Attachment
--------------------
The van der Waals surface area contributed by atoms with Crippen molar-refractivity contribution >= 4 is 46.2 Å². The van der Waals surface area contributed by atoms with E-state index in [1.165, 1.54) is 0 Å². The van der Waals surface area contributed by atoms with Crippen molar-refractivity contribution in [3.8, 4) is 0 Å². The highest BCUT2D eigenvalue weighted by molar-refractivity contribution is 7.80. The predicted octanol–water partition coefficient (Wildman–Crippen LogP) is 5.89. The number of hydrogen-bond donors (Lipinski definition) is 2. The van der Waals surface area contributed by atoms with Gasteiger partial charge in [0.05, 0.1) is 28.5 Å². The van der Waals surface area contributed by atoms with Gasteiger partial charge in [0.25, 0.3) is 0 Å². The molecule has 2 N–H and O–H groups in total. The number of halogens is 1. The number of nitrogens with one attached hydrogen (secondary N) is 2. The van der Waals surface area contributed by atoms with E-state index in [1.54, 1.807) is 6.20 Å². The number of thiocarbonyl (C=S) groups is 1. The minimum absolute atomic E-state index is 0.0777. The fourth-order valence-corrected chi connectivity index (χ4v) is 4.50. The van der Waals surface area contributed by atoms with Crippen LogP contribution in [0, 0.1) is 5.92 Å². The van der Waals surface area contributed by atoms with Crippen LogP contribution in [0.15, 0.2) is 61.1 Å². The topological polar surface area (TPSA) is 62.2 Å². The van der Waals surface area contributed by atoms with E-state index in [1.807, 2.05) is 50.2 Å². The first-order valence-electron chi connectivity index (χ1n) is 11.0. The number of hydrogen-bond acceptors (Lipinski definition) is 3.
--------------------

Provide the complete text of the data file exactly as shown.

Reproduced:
The van der Waals surface area contributed by atoms with Crippen molar-refractivity contribution >= 4 is 46.2 Å². The van der Waals surface area contributed by atoms with E-state index in [1.165, 1.54) is 0 Å². The van der Waals surface area contributed by atoms with Crippen molar-refractivity contribution in [3.8, 4) is 0 Å². The highest BCUT2D eigenvalue weighted by molar-refractivity contribution is 7.80. The predicted octanol–water partition coefficient (Wildman–Crippen LogP) is 5.89. The number of hydrogen-bond donors (Lipinski definition) is 2. The van der Waals surface area contributed by atoms with Gasteiger partial charge in [0.05, 0.1) is 28.5 Å². The van der Waals surface area contributed by atoms with Gasteiger partial charge in [0.25, 0.3) is 0 Å². The molecule has 2 N–H and O–H groups in total. The number of halogens is 1. The number of nitrogens with one attached hydrogen (secondary N) is 2. The van der Waals surface area contributed by atoms with E-state index in [1.54, 1.807) is 6.20 Å². The number of thiocarbonyl (C=S) groups is 1. The minimum absolute atomic E-state index is 0.0777. The fourth-order valence-corrected chi connectivity index (χ4v) is 4.50. The van der Waals surface area contributed by atoms with Crippen LogP contribution in [0, 0.1) is 5.92 Å². The van der Waals surface area contributed by atoms with Crippen LogP contribution in [0.15, 0.2) is 61.1 Å². The topological polar surface area (TPSA) is 62.2 Å². The van der Waals surface area contributed by atoms with E-state index in [1.807, 2.05) is 50.2 Å². The first-order valence-electron chi connectivity index (χ1n) is 11.0. The number of hydrogen-bond acceptors (Lipinski definition) is 3.